n. An antibody produced by a genetically modified plant.
Tobacco, a plant responsible for the death of millions, is also the subject of experiments to produce antibodies, or "plantibodies", against diseases including, ironically, cancer. The stakes are high, with the antibody drug market expected to be worth some pounds 5bn by 2004.
—Bill Tuckey, “Phreak of Nature,” The Independent, January 19, 2002
1989 (earliest)
Like the antibodies of an animal's immune system, the plant-made antibodies, which the scientists call "plantibodies," strongly and selectively bind to only one or a few types of molecules. … To get plants to make antibodies, Andrew Hiatt, Robert Cafferkey and Katherine Bowdish of the Research Institute of Scripps Clinic in La Jolla, Calif., use a series of steps to shuttle two mouse genes, which together code for an antibody molecule, into the nuclei of two different tobacco plant cells. Once in their respective cells, the foreign genes become inserted into the cells' own genetic code.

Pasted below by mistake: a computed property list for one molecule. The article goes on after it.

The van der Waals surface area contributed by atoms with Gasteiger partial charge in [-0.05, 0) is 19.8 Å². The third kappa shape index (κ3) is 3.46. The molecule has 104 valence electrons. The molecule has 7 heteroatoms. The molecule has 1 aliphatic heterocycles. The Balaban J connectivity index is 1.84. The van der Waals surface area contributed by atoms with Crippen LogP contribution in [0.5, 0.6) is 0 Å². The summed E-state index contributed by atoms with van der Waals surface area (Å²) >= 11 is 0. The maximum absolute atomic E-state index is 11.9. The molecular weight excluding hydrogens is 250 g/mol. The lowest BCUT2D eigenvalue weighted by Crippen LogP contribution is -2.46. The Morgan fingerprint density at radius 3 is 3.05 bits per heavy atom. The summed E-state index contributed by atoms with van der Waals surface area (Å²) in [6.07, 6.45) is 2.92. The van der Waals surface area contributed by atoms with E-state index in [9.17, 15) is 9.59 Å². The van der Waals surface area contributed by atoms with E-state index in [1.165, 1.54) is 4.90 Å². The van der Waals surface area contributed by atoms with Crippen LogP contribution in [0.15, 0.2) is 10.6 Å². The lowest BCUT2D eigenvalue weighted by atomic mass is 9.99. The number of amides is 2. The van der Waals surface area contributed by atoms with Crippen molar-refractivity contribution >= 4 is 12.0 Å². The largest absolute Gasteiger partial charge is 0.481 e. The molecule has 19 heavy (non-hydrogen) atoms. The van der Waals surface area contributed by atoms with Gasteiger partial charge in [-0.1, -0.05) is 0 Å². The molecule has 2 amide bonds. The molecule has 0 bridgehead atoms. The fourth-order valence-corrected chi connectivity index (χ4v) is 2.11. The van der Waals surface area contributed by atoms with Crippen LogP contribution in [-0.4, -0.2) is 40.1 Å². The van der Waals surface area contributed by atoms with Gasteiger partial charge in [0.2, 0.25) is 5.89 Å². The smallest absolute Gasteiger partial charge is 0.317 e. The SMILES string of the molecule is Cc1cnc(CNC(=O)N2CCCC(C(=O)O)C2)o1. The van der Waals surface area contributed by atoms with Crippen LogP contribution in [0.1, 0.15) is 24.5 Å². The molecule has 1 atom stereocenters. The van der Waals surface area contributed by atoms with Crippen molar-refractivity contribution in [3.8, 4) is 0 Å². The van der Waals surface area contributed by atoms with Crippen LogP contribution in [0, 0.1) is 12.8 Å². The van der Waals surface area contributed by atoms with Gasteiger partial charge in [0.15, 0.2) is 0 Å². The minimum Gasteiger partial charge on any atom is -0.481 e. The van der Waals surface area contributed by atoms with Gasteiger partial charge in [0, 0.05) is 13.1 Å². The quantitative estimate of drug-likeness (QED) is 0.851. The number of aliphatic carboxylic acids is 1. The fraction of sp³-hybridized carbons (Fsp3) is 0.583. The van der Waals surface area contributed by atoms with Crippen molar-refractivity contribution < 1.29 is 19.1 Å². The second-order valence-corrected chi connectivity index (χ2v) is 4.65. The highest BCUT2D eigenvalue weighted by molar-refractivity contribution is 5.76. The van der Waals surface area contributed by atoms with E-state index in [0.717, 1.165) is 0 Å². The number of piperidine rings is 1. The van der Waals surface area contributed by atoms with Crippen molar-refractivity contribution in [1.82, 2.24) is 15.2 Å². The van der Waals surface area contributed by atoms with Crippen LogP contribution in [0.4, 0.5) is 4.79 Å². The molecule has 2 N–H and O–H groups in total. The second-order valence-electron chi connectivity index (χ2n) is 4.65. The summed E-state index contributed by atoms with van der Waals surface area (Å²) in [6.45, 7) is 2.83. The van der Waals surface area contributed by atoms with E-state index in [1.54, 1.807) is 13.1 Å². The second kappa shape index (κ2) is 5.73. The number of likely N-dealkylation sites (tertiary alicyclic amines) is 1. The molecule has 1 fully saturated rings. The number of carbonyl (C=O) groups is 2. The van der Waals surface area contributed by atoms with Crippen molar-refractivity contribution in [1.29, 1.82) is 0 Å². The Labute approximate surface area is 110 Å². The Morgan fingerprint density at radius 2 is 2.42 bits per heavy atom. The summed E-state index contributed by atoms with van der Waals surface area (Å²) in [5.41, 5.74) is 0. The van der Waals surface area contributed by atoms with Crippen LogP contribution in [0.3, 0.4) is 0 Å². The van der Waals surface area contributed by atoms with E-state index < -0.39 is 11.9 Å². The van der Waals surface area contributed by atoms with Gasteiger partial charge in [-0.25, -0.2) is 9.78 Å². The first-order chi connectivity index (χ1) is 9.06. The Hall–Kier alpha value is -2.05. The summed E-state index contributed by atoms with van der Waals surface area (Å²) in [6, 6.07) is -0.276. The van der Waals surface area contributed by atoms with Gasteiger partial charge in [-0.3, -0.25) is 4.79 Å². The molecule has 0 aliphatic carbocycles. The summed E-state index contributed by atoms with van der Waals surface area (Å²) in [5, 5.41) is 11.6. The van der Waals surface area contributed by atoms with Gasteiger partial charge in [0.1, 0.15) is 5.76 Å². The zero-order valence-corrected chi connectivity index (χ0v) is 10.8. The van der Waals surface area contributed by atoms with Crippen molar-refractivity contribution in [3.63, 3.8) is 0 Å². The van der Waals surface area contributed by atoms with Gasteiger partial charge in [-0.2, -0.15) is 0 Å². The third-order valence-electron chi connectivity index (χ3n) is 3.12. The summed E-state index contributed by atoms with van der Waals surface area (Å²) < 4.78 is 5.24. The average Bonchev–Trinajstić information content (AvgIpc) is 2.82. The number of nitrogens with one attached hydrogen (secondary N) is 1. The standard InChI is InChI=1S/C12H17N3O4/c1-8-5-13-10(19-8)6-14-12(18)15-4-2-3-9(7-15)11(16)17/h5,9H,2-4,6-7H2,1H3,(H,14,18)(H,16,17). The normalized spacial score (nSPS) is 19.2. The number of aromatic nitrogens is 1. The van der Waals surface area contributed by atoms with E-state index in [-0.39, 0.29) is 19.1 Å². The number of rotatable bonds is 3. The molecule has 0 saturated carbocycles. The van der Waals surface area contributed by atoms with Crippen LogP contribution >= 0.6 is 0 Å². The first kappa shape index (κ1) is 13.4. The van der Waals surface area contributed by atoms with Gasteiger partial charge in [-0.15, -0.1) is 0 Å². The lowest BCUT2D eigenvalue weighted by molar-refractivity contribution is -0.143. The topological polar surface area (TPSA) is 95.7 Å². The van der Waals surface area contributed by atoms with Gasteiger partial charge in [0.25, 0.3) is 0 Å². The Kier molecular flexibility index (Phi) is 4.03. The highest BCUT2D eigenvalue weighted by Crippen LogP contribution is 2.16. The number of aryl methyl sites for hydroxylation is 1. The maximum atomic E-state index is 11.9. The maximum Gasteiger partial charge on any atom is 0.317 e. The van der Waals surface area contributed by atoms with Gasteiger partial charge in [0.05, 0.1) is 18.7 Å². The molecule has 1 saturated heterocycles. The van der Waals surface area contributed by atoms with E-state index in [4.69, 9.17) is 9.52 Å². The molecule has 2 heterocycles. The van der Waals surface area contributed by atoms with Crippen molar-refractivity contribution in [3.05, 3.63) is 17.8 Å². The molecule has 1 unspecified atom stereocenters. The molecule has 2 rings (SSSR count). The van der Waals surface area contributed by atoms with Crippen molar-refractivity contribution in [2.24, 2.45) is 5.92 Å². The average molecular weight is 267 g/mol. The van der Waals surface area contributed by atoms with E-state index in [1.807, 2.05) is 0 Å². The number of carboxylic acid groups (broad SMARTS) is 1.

—“Turning plants into antibody factories,” Science News, November 18, 1989
Note that Plantibody ™ is a trademark of Epicyte Pharmaceutical Inc.
Filed Under